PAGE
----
Fire-Breathing Stunt Goes Awry; Chicago Opera Star Burned
Feb. 05--A day after he was burned while playing a fire-breathing stilt walker at the Lyric Opera of Chicago, actor Wesley Daniel was doing well and sending out photos of himself at the hospital, according to friends and relatives.
"He's all bandaged up but he's got this funny look in his eyes like, 'Look at the mess I've got myself into,' " said David Kersnar, who directed Daniel in Lookingglass and Next Theatre productions last year.
Daniel was performing in a dress rehearsal of the opera "Die Meistersinger von Nurnberg" Monday afternoon when the mishap occurred. Daniel picked up a torch and a little jar of fluid and blew two fire balls, according to his father, Clifton Daniel, who was in the audience.
Then suddenly his son's mask appeared to be on fire and he started patting his neck and chest before walking across the stage toward stagehands who were carrying fire extinguishers, Daniel's father said.
Clifton Daniel said he ran to his son backstage, where he was being treated with compresses. Paramedics had already been called and his son was upbeat, even giving a thumbs-up, the father said.
"It's horrifying," said Clifton Daniel, 55. "You don't believe it. At first, everything's fine. You're proud of him. You're amazed at what he's learned to do, and suddenly he's in trouble."
The 24-year-old actor was taken in serious-to-critical condition to Northwestern Memorial Hospital suffering burns to his throat and second-degree burns to his face, fire officials said. He was transferred to Loyola University Medical Center, where doctors inserted a breathing tube, officials said.
Clifton Daniel said there was no damage to his son's lungs or airway and the tube was removed Monday night. "Doctors likened them to a severe sunburn and he will heal," his father said of the burns. "He shouldn't have any scarring."
The hospital told him his son should be released Thursday.
Clifton Daniel said his son graduated from Roosevelt University and has been acting for about three years. He was hired as a back-up for the opera in case someone called in sick or didn't show up. Wesley Daniel stepped in when an actor was involved in a mishap last week, his father said.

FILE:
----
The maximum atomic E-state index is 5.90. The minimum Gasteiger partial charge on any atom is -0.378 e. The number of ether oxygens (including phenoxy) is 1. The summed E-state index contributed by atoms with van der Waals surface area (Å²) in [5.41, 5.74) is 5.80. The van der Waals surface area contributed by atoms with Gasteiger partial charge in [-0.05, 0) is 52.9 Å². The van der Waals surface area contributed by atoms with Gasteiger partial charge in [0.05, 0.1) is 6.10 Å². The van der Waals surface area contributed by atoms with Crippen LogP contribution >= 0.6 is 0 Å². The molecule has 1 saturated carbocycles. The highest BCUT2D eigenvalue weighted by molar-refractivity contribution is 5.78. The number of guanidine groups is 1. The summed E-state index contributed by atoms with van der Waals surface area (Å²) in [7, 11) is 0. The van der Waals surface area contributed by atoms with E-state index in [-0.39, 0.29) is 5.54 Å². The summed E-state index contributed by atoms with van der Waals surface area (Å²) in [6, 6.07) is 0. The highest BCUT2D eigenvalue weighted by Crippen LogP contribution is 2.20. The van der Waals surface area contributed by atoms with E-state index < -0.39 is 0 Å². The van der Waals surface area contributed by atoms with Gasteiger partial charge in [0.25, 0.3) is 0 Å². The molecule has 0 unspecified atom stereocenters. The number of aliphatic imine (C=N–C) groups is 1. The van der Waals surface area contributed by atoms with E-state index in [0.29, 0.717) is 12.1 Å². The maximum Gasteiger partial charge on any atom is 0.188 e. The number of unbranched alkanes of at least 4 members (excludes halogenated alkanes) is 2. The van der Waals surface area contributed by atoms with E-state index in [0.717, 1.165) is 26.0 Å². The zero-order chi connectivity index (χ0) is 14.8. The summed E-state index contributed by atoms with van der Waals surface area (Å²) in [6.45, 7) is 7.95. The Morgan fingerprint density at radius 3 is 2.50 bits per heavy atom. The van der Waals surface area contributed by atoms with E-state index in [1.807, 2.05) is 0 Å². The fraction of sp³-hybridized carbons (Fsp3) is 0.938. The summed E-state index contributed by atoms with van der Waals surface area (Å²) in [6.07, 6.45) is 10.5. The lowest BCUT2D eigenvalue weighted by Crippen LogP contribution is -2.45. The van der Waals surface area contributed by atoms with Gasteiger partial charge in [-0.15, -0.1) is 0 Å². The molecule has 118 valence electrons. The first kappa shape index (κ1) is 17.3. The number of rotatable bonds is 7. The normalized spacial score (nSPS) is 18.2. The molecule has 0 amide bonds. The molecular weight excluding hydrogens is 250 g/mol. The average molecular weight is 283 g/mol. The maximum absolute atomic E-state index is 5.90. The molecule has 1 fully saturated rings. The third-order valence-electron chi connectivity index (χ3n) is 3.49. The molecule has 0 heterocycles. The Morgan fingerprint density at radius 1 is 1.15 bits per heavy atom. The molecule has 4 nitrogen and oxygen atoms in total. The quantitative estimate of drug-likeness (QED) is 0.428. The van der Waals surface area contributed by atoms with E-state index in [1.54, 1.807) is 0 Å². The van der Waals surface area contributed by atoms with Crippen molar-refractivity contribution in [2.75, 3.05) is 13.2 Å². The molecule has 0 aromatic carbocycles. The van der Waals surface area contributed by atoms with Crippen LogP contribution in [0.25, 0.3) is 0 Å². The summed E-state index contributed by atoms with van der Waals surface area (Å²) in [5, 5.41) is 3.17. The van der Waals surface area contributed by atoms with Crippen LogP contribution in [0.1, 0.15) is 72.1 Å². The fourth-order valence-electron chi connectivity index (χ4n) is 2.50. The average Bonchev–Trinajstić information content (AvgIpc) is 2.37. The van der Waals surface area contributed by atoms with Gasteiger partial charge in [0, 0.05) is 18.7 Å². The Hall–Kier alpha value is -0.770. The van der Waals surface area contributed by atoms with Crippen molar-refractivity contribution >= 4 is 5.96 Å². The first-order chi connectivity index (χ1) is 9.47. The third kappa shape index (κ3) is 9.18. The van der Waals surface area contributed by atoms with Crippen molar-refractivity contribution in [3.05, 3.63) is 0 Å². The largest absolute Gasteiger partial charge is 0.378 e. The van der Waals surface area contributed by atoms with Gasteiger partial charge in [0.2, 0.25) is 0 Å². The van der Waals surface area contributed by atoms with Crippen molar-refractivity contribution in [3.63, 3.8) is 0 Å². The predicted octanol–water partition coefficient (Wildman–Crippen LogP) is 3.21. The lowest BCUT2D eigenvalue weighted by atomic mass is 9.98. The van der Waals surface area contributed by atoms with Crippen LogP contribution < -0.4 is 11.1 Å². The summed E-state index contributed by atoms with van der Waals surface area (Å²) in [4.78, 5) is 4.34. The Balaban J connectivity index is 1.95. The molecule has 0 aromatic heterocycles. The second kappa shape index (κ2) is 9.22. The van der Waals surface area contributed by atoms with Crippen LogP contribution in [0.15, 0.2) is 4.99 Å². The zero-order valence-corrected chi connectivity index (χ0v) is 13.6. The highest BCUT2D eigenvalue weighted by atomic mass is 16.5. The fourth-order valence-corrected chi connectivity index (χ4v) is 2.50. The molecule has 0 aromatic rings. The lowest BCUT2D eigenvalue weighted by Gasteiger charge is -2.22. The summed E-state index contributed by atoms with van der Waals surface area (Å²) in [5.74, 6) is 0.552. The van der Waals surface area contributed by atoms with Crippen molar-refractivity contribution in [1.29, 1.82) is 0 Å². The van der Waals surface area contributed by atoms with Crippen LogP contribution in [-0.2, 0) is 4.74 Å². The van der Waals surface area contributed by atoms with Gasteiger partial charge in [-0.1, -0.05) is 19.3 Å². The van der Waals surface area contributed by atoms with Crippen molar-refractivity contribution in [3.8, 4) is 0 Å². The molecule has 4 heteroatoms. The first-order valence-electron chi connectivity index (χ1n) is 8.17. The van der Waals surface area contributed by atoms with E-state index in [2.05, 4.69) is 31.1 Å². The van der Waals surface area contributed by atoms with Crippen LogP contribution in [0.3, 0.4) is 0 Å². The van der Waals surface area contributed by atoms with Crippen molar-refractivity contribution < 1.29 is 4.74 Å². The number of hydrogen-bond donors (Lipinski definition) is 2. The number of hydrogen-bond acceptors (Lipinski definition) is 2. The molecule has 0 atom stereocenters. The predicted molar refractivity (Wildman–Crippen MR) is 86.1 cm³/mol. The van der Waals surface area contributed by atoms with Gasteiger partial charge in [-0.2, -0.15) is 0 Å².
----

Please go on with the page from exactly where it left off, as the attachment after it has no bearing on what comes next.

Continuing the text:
Drew Landmesser, the Lyric's deputy general director who focuses on backstage activities, said the company is still trying to determine the accident's cause.
"We don't exactly know the cause of the accident, just that it was a terrible accident and he seems to be doing well," Landmesser said.
He stressed that Daniel was experienced with such a fire-spitting stunt, which he characterized as routine in the entertainment world.
"You've seen this a thousand times: at carnivals, at Renaissance fairs, at kids parties," Landmesser said. "It's a common routine for a performer like this."
That said, Daniel was the replacement for a previous performer who was removed after a mishap involving the same stunt. "He had a handlebar mustache, and handlebar mustaches and fire-spitting don't go well together," Landmesser said, noting that the mustache "got singed, but there was no injury."
Landmesser said Daniel's mask never caught fire, nor did his costume.
"The fuel he was spitting was the only thing that was on fire," he said, adding that the stunt has been removed from the production mostly so audience members won't become distracted during one of the opera's climatic scenes. "I think that frankly the press made something hysterical that was a rather calm event, but why upset people, let anyone misunderstand what happened or how safe it is?"
Tribune photographer Jason Wambsgans, who was at the rehearsal, said it resumed after a 30-minute break but was finally cut short, ending about 6 p.m.
The Occupational Safety and Health Administration opened up an investigation into the incident after hearing about Wesley's accident through the media, said agency spokesman Scott Allen. A compliance officer went to the Lyric Opera House this morning and talked to witnesses and employees to find out what may have caused the accident and if the opera house violated any OSHA regulations, he added.
Kersnar, who worked with Daniel at Roosevelt University, described the young actor as an experienced physical performer with circus training.
"It was the first time he was on the Lyric stage, but this is what he does," said Kersnar, a Roosevelt adjunct professor. "He's very funny, very strong, very skilled and smart. He doesn't do stupid stuff. I was very surprised to hear this went wrong."
Kersnar said Daniel performed various stunts for him, such as dressing as an ingenue and lifting the title character of "Pulcinella," at the Lookingglass performance with the Chicago Symphony Orchestra. "This is the actor life. They do a lot of different things. He's a jack of all trades."
Clifton Daniel said he is the grandson of former President Harry S. Truman and Wesley Daniel is the president's great-grandson.
Copyright 2013 - Chicago Tribune